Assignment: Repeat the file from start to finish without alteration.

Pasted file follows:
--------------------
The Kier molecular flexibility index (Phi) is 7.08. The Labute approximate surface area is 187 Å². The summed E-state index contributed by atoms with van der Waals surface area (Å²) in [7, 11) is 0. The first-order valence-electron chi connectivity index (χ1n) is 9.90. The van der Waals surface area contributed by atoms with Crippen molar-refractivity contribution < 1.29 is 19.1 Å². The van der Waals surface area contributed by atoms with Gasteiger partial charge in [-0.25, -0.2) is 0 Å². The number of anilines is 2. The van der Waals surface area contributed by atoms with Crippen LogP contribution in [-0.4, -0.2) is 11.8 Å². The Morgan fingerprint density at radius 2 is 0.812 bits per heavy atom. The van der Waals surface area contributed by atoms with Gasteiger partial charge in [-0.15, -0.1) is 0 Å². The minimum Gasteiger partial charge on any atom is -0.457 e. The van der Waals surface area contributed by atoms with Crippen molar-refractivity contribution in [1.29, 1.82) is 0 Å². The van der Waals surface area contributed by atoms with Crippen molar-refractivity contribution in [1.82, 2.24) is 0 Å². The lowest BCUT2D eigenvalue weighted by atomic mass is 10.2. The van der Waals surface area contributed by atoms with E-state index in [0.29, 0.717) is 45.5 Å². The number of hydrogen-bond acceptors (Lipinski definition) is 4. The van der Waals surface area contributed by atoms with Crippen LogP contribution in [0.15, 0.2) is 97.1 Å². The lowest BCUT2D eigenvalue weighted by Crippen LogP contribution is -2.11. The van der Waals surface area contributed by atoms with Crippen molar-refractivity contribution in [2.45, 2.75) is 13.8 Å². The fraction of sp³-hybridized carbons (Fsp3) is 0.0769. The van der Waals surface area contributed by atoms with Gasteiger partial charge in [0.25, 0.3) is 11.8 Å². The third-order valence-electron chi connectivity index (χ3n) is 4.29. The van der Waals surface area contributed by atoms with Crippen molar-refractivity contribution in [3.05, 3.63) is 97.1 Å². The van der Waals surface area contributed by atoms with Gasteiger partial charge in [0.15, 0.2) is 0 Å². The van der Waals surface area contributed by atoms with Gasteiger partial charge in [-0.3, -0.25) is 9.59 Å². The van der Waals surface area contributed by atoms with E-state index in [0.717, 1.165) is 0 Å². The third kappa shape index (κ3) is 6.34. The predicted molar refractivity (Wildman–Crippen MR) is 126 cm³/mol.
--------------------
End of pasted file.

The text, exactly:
The Kier molecular flexibility index (Phi) is 7.08. The Labute approximate surface area is 187 Å². The summed E-state index contributed by atoms with van der Waals surface area (Å²) in [7, 11) is 0. The first-order valence-electron chi connectivity index (χ1n) is 9.90. The van der Waals surface area contributed by atoms with Crippen molar-refractivity contribution < 1.29 is 19.1 Å². The van der Waals surface area contributed by atoms with Gasteiger partial charge in [-0.25, -0.2) is 0 Å². The number of anilines is 2. The van der Waals surface area contributed by atoms with Crippen LogP contribution in [-0.4, -0.2) is 11.8 Å². The Morgan fingerprint density at radius 2 is 0.812 bits per heavy atom. The van der Waals surface area contributed by atoms with Gasteiger partial charge in [-0.15, -0.1) is 0 Å². The minimum Gasteiger partial charge on any atom is -0.457 e. The van der Waals surface area contributed by atoms with Crippen molar-refractivity contribution in [1.29, 1.82) is 0 Å². The van der Waals surface area contributed by atoms with Crippen molar-refractivity contribution in [1.82, 2.24) is 0 Å². The lowest BCUT2D eigenvalue weighted by atomic mass is 10.2. The van der Waals surface area contributed by atoms with E-state index in [0.29, 0.717) is 45.5 Å². The number of hydrogen-bond acceptors (Lipinski definition) is 4. The van der Waals surface area contributed by atoms with Crippen LogP contribution in [0.15, 0.2) is 97.1 Å². The lowest BCUT2D eigenvalue weighted by Crippen LogP contribution is -2.11. The van der Waals surface area contributed by atoms with Crippen molar-refractivity contribution in [2.45, 2.75) is 13.8 Å². The fraction of sp³-hybridized carbons (Fsp3) is 0.0769. The van der Waals surface area contributed by atoms with Gasteiger partial charge in [0.25, 0.3) is 11.8 Å². The third-order valence-electron chi connectivity index (χ3n) is 4.29. The van der Waals surface area contributed by atoms with Crippen molar-refractivity contribution in [3.05, 3.63) is 97.1 Å². The van der Waals surface area contributed by atoms with Gasteiger partial charge in [0.15, 0.2) is 0 Å². The van der Waals surface area contributed by atoms with Gasteiger partial charge in [-0.3, -0.25) is 9.59 Å². The van der Waals surface area contributed by atoms with E-state index in [0.717, 1.165) is 0 Å². The third kappa shape index (κ3) is 6.34. The predicted molar refractivity (Wildman–Crippen MR) is 126 cm³/mol.